As of 2008, there were 71,000 registered interior designers in the United States. According to the recent estimates by the Bureau of Labor and Statistics, 30% of interior design school graduates work in a specialize field of interior design. They also estimate that 14% of those are working in architectural and landscape architectural roles.  (Another 9% work in furnishings as a specialty, including outdoor furniture.)

Interior designers get to choose the way a room accomplishes a certain goal or aesthetic feel. They can manipulate moods, behaviors, and productivity. The job of an interior designer doesn’t have to stop there, however. Many interiors overlook an outside landscape, so it seems fitting that the interior designer should have a voice in what that part of a design looks like, too. Interior design and landscaping are closely related fields of study and it only takes a few extra classes to be qualified to do both.

At an interior design school, the curriculum to become an interior designer is fairly standard. It includes design principles and techniques, as well as learning to choose interior materials, finishes, furnishing, colors, lighting, and energy use and conservation. Interior design schools teach students to also provide consultation services, manage projects, and work with other allied professionals in architecture, construction, and electricity. Architecture is a big part of an interior design education, and it is one of the commonalities between interior design classes and landscape design.

Landscaping classes at an interior design school also focus on the principles of design and the techniques utilized to bring designs to life. These classes will often focus more on the sustainable aspects of design and proposes unique processes for carrying out the function of landscape designers in the bigger project. Community landscaping, commercial landscaping, and private landscaping consultations and project management skills are also a core part of a school’s course curriculum.

Both interior design classes and landscape classes teach students to use technology such as software programs to draw up conceptual ideas of how a space should look. Professions delve into the way an environment will feel to the inhabitants, how they may behave in the space, and how the design of the space will influence the purpose of the space. For example, an interior design for a home and an interior design for a busy hospital waiting room will have a similar function: to provide relaxation and a place of rest that is away from the critical operations that need to occur nearby. (No living rooms with openly adjacent laundry rooms.)

Interior Design News

Most Admired Interior Design School Instructors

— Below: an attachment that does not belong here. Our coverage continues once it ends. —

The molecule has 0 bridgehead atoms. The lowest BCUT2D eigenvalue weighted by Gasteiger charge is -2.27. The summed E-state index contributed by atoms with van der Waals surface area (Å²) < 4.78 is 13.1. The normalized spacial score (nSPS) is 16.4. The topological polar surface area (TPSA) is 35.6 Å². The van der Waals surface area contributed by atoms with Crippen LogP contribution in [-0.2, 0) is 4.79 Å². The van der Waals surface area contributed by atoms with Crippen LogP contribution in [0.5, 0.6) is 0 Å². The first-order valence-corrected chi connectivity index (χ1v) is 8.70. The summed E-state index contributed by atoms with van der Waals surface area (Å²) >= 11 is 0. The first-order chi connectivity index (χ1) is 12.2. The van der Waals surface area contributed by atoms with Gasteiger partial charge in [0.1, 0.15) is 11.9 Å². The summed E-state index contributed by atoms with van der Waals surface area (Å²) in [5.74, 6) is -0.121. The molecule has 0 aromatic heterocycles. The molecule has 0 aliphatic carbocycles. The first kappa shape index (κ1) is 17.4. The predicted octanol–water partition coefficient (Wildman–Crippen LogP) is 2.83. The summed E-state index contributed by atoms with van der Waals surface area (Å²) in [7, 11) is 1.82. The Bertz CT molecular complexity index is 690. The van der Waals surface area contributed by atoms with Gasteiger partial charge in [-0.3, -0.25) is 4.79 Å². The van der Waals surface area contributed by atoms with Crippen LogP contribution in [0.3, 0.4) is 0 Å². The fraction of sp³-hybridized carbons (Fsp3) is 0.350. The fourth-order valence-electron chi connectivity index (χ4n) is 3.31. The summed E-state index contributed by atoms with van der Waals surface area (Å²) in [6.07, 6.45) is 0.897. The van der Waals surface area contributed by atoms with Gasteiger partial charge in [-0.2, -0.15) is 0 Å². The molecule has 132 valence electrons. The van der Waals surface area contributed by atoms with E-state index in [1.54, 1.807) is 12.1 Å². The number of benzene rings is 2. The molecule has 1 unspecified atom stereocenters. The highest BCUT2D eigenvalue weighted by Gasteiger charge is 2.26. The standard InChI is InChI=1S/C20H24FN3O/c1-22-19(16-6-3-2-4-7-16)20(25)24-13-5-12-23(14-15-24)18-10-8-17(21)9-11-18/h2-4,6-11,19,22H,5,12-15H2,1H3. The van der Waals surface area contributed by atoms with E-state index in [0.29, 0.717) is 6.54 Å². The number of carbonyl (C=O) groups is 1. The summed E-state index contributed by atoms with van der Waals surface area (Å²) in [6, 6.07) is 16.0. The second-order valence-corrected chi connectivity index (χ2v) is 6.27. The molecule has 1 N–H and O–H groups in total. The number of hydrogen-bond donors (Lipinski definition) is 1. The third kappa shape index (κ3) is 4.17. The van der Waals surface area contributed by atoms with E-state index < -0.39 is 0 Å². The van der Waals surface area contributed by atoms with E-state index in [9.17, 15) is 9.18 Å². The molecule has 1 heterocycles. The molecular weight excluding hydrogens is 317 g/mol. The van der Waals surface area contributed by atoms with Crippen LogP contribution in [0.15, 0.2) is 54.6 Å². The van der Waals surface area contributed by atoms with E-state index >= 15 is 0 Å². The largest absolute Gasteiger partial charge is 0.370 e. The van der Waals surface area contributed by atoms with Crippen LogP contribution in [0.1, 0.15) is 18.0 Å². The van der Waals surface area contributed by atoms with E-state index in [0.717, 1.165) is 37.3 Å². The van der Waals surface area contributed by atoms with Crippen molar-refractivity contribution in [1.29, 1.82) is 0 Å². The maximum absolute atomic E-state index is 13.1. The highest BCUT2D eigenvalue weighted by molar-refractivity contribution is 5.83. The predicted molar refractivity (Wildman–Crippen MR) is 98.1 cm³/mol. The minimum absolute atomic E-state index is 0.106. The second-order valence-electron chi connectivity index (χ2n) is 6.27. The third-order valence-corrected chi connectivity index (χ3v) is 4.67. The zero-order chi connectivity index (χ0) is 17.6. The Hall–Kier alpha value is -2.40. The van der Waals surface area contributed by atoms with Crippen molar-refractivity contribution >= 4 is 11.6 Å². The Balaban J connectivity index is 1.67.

An interior design association keen on furthering the education standards at interior design school recently announced that a prestigious industry publication awarded five of its members among the most admired educators in the design industry.

The International Interior Design Association (IIDA) released the news that Design Intelligence had published its list of the 25 most admired educators in the architecture and interior design industry; a list made up in part by the five award winners who are also members of the IIDA.

The IIDA’s members making the coveted list include instructors from several schools of design around the country. From the interior design school at Florida State University, Lisa Kinch; from the School of Architecture at Woodbury University, Randall Stauffer; from the Savannah College of Art, Margo Jones; from the School of Architecture at University of Texas at Austin, Lawrence Speck; and from the New England School of Art & Design at Suffolk University, Karen Clarke.

This is the second most-admired educator to hail from the University of Texas in as many years according to the publications list of 25 educators. All of the interior design schools and programs at the universities provide superior design education, partially thanks to their faculty’s membership in organizations such as the IIDA. Professional network organizations allow teachers and students to stay at the top of their professional game and make sure that while they are away from the industry to teach interior design students, they are staying current in their own profession.

Many instructors of interior design classes maintain their own businesses and working relationships outside of the college classroom. This is important to the quality of education that occurs at an interior design school. Informed instructors who are connected through the professional network at IIDA are doing their part to keep students “in the know” about their future careers.